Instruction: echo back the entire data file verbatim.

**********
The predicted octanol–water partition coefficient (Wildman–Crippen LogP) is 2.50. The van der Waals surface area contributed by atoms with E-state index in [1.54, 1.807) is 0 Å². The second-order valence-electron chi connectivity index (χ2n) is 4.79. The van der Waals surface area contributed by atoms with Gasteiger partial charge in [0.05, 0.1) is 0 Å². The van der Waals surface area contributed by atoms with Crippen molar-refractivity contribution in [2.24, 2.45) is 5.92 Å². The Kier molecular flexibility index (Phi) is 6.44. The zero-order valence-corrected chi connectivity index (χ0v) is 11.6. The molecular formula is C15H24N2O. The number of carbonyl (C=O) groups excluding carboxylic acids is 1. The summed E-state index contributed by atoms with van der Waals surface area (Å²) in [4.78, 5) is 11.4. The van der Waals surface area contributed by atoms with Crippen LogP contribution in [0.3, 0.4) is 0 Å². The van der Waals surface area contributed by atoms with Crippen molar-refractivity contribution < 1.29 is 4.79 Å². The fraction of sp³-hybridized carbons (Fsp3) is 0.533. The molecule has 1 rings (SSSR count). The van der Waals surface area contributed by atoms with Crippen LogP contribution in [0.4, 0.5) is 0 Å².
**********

The predicted octanol–water partition coefficient (Wildman–Crippen LogP) is 2.50. The van der Waals surface area contributed by atoms with E-state index in [1.54, 1.807) is 0 Å². The second-order valence-electron chi connectivity index (χ2n) is 4.79. The van der Waals surface area contributed by atoms with Gasteiger partial charge in [0.05, 0.1) is 0 Å². The van der Waals surface area contributed by atoms with Crippen molar-refractivity contribution in [2.24, 2.45) is 5.92 Å². The Kier molecular flexibility index (Phi) is 6.44. The zero-order valence-corrected chi connectivity index (χ0v) is 11.6. The molecular formula is C15H24N2O. The number of carbonyl (C=O) groups excluding carboxylic acids is 1. The summed E-state index contributed by atoms with van der Waals surface area (Å²) in [4.78, 5) is 11.4. The van der Waals surface area contributed by atoms with Crippen LogP contribution in [0.3, 0.4) is 0 Å². The van der Waals surface area contributed by atoms with Crippen molar-refractivity contribution < 1.29 is 4.79 Å². The fraction of sp³-hybridized carbons (Fsp3) is 0.533. The molecule has 1 rings (SSSR count). The van der Waals surface area contributed by atoms with Crippen LogP contribution in [0.4, 0.5) is 0 Å².